“Physiologically, winter time depression is caused by a combination of reduced production of vitamin D due to our reduced exposure to sunlight, less time spent outside, and a slowing down of metabolism, all resulting in a real impact on associated nutrients affecting the nervous and immune system.  For this, vitamin d supplementation may be truly necessary and working with diet, lifestyle, and herbs can help a lot…I recommended at least 5000 iu of Vitamin D3 from October through March, and for some, year round supplementation may be necessary.”

“My favorite herbal remedies are calming and adaptive medicines that help us embrace the slowing down while maintaining a cheerful mind.  Holy Basil Tulsi, Lemonbalm, Spearmint, fresh tips from the Douglas Fir trees that grow around us, and rose buds are some favorites.”

Finding out whether your Vitamin D levels are too low can be as easy as a trip to our local Dr. Camarata, where he will take a blood draw to check out the vitamin and mineral levels in your body.

Madison Cheshire, local midwife, sees a link between Seasonal Affective Disorder and Postpartum Depression: “In my practice I work with people who are pregnant, giving birth, or postpartum.  Depression most commonly occurs in the first few weeks postpartum (Postpartum Depression or PPD). Depression, in my experience, is a stagnation of energy that requires direct engagement of the affected person and their loved ones, and follows the Wise Woman Steps to Healing Susan Weed (least invasive treatment first). When someone in my care does have PPD in any form we begin a regimen that includes: getting out of the house every day; engaging in self care, i.e. 5 minutes each day of deep breathing, a shower or bath, anointing oneself with lotion or oil, and a favorite healthy meal; using essential oils of peppermint, lavender, and citrus; and taking supplements that help with mood wellness such as B Vitamins, Vitamin D, St. Johns Wort Tincture, and Passionflower tincture.”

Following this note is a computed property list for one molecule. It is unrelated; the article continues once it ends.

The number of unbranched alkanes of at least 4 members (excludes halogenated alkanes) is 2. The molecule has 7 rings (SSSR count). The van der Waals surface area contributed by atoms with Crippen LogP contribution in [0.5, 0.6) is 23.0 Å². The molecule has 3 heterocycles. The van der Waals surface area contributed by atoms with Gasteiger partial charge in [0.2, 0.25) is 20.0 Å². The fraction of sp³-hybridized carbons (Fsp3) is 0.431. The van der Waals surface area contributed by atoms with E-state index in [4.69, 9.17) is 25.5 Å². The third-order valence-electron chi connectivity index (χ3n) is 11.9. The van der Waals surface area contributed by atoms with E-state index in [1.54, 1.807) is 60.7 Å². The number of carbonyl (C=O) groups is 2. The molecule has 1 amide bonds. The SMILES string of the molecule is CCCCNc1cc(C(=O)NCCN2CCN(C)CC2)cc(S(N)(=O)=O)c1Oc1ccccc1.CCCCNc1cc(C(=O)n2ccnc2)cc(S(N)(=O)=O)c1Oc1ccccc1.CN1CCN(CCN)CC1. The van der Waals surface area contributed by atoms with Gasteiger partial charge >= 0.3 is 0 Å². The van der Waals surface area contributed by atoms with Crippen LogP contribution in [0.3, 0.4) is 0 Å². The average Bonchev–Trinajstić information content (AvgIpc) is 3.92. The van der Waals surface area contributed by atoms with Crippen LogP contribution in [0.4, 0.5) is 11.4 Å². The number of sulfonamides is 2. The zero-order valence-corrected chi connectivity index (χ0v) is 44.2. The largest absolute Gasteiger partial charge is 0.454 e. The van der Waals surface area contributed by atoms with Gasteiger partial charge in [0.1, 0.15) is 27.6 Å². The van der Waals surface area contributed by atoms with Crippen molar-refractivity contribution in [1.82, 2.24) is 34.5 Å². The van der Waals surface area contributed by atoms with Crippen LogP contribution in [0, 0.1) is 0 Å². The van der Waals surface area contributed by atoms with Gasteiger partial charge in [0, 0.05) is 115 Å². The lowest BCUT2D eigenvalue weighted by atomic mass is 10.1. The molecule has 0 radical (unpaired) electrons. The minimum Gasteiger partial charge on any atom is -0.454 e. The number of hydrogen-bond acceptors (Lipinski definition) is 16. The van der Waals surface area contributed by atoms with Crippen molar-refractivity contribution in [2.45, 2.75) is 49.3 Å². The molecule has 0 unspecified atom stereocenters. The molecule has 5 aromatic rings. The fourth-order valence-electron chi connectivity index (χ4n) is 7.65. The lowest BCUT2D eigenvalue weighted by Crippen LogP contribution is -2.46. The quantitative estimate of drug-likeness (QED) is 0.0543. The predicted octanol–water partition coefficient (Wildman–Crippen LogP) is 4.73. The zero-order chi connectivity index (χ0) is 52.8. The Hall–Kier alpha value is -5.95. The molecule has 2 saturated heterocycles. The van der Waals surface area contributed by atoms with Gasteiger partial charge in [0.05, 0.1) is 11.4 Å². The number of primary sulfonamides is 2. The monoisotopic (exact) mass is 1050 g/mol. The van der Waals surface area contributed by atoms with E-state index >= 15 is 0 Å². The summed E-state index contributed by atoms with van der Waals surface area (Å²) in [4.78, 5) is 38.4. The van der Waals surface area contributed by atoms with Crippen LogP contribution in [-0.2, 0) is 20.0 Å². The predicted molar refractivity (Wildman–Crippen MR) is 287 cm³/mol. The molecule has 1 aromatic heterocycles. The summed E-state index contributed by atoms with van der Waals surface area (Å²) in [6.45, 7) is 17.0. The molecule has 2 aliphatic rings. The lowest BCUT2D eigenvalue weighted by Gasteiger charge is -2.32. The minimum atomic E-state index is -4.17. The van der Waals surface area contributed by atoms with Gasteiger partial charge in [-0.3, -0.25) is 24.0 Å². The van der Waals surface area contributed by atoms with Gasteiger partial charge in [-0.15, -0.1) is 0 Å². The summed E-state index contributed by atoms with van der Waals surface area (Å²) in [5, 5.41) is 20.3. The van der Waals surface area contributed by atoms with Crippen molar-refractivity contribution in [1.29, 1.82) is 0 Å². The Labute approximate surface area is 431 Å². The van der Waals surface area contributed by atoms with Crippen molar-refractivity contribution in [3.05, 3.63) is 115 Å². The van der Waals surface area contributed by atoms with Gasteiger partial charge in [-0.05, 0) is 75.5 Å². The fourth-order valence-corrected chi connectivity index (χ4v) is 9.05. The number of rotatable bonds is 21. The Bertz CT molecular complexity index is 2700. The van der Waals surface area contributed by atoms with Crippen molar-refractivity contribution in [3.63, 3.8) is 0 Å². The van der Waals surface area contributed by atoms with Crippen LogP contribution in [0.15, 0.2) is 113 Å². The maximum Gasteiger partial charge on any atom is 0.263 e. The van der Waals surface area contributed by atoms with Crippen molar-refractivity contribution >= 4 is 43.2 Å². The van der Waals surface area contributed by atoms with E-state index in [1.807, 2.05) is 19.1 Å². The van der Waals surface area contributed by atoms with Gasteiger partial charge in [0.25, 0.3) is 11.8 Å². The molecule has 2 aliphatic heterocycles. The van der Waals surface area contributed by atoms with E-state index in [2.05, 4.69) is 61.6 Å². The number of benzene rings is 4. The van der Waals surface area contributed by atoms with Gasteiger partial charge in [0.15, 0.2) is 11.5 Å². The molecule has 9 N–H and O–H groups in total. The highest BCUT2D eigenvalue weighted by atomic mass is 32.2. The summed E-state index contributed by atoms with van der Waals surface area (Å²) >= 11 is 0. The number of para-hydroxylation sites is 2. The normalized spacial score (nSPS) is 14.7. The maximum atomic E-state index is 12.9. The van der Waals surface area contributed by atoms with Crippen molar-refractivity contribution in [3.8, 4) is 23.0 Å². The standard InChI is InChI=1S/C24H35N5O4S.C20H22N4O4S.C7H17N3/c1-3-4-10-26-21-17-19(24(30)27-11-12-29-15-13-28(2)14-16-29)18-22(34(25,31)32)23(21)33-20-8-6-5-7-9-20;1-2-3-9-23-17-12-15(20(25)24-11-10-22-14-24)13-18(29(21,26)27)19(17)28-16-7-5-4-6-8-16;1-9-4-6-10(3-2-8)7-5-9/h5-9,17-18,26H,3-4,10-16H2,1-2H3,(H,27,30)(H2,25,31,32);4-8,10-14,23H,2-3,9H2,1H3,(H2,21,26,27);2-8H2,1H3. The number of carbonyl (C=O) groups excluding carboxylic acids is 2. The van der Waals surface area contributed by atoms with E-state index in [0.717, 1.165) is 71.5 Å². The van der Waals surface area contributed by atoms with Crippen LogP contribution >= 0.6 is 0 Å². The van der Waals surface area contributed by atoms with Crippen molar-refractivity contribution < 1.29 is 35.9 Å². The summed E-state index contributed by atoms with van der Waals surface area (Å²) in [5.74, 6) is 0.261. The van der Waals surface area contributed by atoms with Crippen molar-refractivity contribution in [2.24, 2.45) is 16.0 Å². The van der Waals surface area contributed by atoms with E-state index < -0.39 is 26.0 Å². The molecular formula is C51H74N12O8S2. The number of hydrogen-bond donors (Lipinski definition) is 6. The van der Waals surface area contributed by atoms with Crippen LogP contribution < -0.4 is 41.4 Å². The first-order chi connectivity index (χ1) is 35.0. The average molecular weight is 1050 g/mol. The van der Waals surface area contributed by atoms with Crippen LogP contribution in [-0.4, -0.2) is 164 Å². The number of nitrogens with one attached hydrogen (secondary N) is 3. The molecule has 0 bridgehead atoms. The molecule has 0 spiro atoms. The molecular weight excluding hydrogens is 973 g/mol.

socks-fireplace-tea-winter           The most important thing is to recognize the signs of Cabin Fever – anxiety, restlessness, depression, feeling in a funk, decreased productivity, agitation – and to forgive yourself. Realizing that cabin fever is your body’s response to decreased levels of Vitamin D, a slower metabolism and lower levels of certain hormones can help you embrace cabin fever as a fact of mountain living. The next step is to apply these remedies, and to seek support!

If you are interested in learning more about how holistic medicine can help you cope with the next few months of winter (yup, we’re just about half-way through), reach out to these local healers for their expert care:

Aiyanah, Intuitive Evolution,

Kate Miller, Alpine Botanicals and Dynamic Roots,

Loran Smith, Eagles Gift Reiki, (603) 883 – 3037

Madison Cheshire, Wildflower Wise, (303) 669 – 4314